|author||Michał Górny <firstname.lastname@example.org>||2017-09-14 23:14:39 +0200|
|committer||Ulrich Müller <email@example.com>||2017-10-09 12:08:51 +0200|
|parent||glep-0045: Mark Final since GLEP 1 now uses ISO 8601 dates (diff)|
Rename all GLEPs to .rst
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+Title: Character Sets for Portage Tree Items
+Author: Ciaran McCreesh <firstname.lastname@example.org>
+Type: Standards Track
+Post-History: 28-Oct-2004, 1-Nov-2004, 11-Nov-2004
+A set of guidelines regarding what characters are permissible in the
+portage tree and how they should be encoded is required.
+Approved on 8-Nov-2004 assuming that implementation will include
+documentation for correctly encoding files within nano.
+At present we have several developers and many more users whose names
+require characters (for example, accents) which are not part of the
+standard 'safe' 0..127 ASCII range. There is no current standard on how
+these should be represented, leading to inconsistency across the tree.
+Although the issues involved have been discussed informally many times, no
+official decision has been made.
+ChangeLog and Metadata Character Sets
+It is proposed that UTF-8 (_) is used for encoding ChangeLog and
+metadata.xml files inside the portage tree.
+UTF-8 allows the full range of Unicode (_) characters to be expressed,
+which is necessary given the diversity of the Gentoo developer- and
+user-base. It is character-compatible with ASCII for the 0..127
+characters and does not significantly increase the storage requirements
+for files which consist mainly of American English characters. It is
+widely supported, widely used and an official standard.
+The ISO-8859-* character sets (_) would *not* be appropriate since they
+cannot express the full range of required characters.
+Ebuild and Eclass Character Sets
+For the same reasons as previously, it is proposed that UTF-8 is used as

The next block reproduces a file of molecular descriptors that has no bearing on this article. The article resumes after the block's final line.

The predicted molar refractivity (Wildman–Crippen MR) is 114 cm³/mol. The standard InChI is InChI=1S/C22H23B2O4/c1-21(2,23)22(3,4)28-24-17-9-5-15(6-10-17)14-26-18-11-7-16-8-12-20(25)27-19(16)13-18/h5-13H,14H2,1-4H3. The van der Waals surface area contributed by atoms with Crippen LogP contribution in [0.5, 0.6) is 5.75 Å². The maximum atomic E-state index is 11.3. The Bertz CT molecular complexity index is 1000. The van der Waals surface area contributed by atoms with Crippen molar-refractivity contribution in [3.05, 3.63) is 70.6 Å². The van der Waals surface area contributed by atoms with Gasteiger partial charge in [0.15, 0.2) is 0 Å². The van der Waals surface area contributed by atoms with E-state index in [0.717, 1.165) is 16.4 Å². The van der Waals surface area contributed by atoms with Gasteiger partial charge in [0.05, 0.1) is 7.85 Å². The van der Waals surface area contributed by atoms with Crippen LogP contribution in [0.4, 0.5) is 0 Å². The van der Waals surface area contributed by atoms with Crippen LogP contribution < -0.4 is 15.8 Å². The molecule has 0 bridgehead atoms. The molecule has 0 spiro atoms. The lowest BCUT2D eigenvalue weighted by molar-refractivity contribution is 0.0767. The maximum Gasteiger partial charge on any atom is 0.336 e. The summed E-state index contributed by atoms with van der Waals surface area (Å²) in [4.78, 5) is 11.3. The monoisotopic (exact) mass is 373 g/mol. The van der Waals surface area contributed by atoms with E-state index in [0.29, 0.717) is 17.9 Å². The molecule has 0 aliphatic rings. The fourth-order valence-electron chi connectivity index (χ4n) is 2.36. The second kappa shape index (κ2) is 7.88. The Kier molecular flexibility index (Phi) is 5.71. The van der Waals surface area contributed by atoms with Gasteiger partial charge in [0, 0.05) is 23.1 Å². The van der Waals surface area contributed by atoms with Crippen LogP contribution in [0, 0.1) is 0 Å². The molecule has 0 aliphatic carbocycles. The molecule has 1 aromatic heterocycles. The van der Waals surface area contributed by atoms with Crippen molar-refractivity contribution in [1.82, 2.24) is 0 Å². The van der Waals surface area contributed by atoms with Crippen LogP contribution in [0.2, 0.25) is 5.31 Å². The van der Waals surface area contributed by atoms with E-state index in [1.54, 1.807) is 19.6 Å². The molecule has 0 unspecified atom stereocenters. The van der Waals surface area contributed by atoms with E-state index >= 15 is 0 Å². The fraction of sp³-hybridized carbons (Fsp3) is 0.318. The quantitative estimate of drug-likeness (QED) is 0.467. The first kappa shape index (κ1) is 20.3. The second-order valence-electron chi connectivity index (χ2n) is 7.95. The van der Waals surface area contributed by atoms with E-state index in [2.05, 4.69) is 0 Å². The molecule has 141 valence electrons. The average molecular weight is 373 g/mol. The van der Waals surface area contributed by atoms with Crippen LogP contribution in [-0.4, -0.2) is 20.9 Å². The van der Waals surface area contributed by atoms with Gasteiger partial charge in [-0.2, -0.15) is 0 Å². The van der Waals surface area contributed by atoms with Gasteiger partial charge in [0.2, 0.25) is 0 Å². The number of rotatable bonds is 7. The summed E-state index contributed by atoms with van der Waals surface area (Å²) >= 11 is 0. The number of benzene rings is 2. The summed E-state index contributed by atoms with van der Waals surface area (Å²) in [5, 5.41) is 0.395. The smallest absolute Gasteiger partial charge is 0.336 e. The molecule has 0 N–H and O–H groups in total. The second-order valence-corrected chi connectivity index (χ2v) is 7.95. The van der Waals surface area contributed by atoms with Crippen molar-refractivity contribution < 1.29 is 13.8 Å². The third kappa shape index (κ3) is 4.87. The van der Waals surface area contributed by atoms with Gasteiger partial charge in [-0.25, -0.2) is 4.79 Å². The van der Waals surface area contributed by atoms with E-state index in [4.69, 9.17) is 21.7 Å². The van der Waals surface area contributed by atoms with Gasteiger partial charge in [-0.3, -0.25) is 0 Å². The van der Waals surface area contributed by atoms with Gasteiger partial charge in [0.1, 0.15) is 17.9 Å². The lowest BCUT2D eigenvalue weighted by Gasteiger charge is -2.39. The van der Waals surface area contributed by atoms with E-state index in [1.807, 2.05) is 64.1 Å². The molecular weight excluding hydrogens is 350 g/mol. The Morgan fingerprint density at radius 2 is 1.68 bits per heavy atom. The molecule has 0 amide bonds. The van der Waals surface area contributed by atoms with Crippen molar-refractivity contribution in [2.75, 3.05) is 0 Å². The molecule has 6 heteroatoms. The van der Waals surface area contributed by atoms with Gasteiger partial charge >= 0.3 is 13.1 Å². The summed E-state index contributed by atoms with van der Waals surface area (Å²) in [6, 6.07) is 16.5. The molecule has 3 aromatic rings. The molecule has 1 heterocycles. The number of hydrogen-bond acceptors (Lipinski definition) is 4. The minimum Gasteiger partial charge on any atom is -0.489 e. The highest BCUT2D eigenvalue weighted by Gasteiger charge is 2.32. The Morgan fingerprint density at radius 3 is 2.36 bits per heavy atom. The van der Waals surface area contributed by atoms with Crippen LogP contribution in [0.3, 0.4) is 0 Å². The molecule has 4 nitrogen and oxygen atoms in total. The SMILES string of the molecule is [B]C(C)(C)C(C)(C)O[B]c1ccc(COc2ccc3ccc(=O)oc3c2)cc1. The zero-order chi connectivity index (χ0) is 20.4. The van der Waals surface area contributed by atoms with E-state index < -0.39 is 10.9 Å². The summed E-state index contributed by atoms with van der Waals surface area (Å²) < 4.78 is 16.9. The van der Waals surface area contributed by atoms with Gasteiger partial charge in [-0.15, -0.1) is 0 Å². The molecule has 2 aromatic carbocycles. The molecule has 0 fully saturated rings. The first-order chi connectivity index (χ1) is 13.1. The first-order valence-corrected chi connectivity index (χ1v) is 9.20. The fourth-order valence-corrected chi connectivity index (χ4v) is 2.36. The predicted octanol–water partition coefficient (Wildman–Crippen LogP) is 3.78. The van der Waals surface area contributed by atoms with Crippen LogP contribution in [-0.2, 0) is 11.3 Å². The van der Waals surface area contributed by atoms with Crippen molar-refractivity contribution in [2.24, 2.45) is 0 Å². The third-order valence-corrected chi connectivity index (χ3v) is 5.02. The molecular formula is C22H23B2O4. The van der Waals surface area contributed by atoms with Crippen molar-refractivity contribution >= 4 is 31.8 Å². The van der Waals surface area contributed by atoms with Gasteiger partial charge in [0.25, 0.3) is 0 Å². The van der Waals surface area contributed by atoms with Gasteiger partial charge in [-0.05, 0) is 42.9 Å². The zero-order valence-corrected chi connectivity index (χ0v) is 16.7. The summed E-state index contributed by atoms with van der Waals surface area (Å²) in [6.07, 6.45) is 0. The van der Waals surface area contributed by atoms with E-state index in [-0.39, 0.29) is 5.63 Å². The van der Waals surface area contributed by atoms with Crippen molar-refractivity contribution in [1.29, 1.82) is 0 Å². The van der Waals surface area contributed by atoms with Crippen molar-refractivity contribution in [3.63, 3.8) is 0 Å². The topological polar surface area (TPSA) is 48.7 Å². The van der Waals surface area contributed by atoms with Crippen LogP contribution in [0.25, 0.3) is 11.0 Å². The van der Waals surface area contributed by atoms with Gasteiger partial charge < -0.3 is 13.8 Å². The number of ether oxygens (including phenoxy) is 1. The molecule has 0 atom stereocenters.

+the official encoding for ebuild and eclass files.
+However, developers should be warned that any code which is parsed by bash
+(in other words, non-comments), and any output which is echoed to the
+screen (for example, einfo messages) or given to portage (for example any
+of the standard global variables) must not use anything outside the
+regular ASCII 0..127 range for compatibility purposes.
+files/Entries Character Sets
+Patches must clearly be in the same character set as the file they are
+patching. For other files/ entries (for example, GNOME desktop files),
+consistency with the upstream-recommended character set is most sensible.
+Suitable Characters for File and Directory Names
+Characters outside the ASCII 0..127 range cannot safely be used for file
+or directory names. (Of course, not all characters inside the ASCII 0..127
+range can be used safely either.)
+The existing tree uses a mixture of encodings. It would be straightforward
+to fix existing ChangeLogs and metadata files to use UTF-8.
+The ``echangelog`` tool is character-set agnostic. In order to properly
+enter UTF-8, developers would have to switch to a UTF-8 shell session.
+This only applies if the developer is entering new text which uses 'fancy'
+characters -- existing characters are not mangled.
+Certain text editors are incapable of handling UTF-8 cleanly. However,
+since the ``echangelog`` tool is generally the correct way to generate
+ChangeLog entries, this should not be a major problem. Generating
+metadata.xml files correctly in these editors could become problematic.
+The ``vim`` and ``emacs`` editors, which appear to be most widely used,
+are both capable of handling UTF-8 cleanly -- for vim, this could be
+configured automatically via the ``gentoo-syntax`` (_) package.
+..  RFC 3629: UTF-8, a transformation format of ISO 10646
+..  ISO/IEC 10646 (Universal Multiple-Octet Coded Character Set)
+..  ISO/IEC 8859 (8-bit single-byte coded graphic character sets)
+..  The app-vim/gentoo-syntax package,
+This work is licensed under the Creative Commons Attribution-ShareAlike 3.0
+Unported License. To view a copy of this license, visit
+.. vim: set tw=74 fileencoding=utf-8 :